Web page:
Had we stuck to our original plan of going to the fancy sushi place downtown, the tragedy might have been averted.  But after a day of shopping and walking along the waterfront, we both found ourselves with a hankering for a hamburger, and it was our night after all, so we could eat whatever we wanted, gosh darn it!

So we ended up at a burger place in Belmont called Dick’s (no joke!).  This is not to be confused with the chain of burger joints in Seattle of the same name, which, despite it’s ghetto perception, and being the favored late night eatery of Capitol Hill drunks, never gave me food poisoning.

This Dick’s is a gourmet burger joint featuring pictures of famous men named Richard,  from Nixon to Montalban.  The burgers spotlighted last night were the lamb, which Carlos had, and wild boar from the Texas badlands (redundant?).

I decided to play it safe and ordered the buffalo burger, with some yam fries, and a chipotle aioli dipping sauce.  I don’t know if it was the burger being undercooked, or the aioli being “off” but before I was two thirds the way through my burger, my stomach began cramping with an urgency that made my brow sweat as I prayed to the Invisible Pink Unicorn that I made it to the restaurant bathroom before ruining a perfectly nice pair of American Apparel undies.

I returned sheepishly from the restroom, quietly mortified by the thought that if I could hear the conversation of the couple at the table nearby, then there was every probability that they could also hear me messily evacuating my bowels.  Not to be too graphic, (at this point, I assume readers of my blog are prepared for TMI), but I’ve never experienced the expulsion of anything from inside me with such force that I was reminded of a movie where a car hits a fire hydrant, and the water explodes upwards in a never-ending, forceful geyser.   Because that’s what it was like.

Carlos ordered dessert to go as I went back to the restroom a second time, after which I made him flee as if we were getting away from a crime scene where we were the culprits.  Needless to say, it was a very long bus ride back to his apartment.  We cuddled on the couch watching the Garfield Halloween Special, followed by Trick R’ Treat, punctuated by intermittent trips to the bathroom every 20 minutes or so.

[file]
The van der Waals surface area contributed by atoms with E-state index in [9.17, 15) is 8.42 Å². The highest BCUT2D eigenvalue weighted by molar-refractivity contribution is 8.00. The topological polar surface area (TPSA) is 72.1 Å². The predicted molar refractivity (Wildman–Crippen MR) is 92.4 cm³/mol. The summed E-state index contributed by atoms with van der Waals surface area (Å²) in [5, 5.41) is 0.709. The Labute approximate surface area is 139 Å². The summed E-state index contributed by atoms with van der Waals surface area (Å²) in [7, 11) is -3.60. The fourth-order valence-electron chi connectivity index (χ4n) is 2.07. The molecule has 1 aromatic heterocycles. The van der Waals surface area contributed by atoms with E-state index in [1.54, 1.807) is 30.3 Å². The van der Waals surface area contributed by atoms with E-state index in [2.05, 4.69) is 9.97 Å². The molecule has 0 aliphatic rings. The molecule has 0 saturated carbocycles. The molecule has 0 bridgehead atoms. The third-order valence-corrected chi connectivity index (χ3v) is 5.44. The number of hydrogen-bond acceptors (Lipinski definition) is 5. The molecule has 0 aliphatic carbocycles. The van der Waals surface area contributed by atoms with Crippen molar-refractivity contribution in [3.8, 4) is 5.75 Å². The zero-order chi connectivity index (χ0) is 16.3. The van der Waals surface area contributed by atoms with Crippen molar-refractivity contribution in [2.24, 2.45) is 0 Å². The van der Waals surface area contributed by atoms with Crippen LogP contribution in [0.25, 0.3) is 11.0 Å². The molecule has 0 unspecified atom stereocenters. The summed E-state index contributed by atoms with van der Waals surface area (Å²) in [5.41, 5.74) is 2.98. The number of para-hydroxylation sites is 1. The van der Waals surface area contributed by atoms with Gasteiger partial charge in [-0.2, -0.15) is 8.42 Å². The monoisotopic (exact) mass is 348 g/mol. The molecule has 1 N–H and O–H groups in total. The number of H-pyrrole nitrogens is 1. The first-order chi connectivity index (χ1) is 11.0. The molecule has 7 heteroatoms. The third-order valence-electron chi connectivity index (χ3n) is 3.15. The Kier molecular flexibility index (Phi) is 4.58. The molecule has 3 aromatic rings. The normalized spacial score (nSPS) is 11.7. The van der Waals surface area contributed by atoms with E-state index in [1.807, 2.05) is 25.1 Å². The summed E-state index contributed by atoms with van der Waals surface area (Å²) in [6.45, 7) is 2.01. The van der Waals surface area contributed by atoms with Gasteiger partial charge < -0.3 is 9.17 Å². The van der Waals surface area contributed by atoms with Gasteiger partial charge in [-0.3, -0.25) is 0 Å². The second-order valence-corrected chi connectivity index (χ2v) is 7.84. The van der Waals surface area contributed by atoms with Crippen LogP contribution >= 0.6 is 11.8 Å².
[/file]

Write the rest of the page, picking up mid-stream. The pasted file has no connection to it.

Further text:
Last year on our first anniversary we wandered around the waterfront in Seattle before ending up in an overrated steakhouse that still had Halloween decorations up.  I’d given him a card with a picture of two chimpanzees on rollerskates with their arms around each other.  On the inside it read, “I like the way you roll.”   Underneath I wrote some heartfelt, personal note, ending in the words, “I love you, monkey,” because I was too afraid to say the words out loud.  He pointed out that chimpanzees were apes.

Who could have predicted that two years after meeting on a sleazy, gay hook-up site, we’d still be together?  My journal entry from the day we met was, “Met Carlos at Peet’s on Broadway.  He’s totally cute.  Turns out he’s a massage therapist!  He’s one of those “natural medicine” people that I can’t seem to avoid.  Don’t know if we have much in common, or will “date.”  But we had a lovely chat (despite the fact that I was supposed to be working) and we’ve made a date to see each other on Friday when I’m done running.  My goal is to either fuck him, or at the very least, weedle a free massage from him.”

Despite my initial cynicism, I was quickly smitten.  One date led naturally to another, until spending our days off with one another was just a given.  In many ways we’re completely different.  Despite my avowed atheism and total devotion to the scientific method, and his general open mindedness and affinity for alternative medicine, he’s the logical one with his feet planted firmly on the ground, while I wander around with my head in the clouds.  But we complement each other.  I think.

We have enough differences to keep us (well me, because I guess I can only speak for myself, here) fascinated with one another, and just enough in common for a firm foundation to build on.  (Mostly comprised of all the things we both hate.)  Every time I see him I tbink that he’s more beautiful than he was the time before (if that’s possible!), his sharp wit always keeps me on my toes, and he can always crack me up.

I think that’s what I love most about him.  He always makes me laugh, and even during the times when outside factors conspire against us, specifically when food poisoning completely lays waste to my bowels…I always manage to enjoy myself when we’re together.   Pluse, even though I was sick to my stomach all night, he pretended not to have heard a thing. For a pessimist like me, that’s a real testament to how we feel about one another.

So, thanks for sticking it out with me another year, Monkey.   I love you!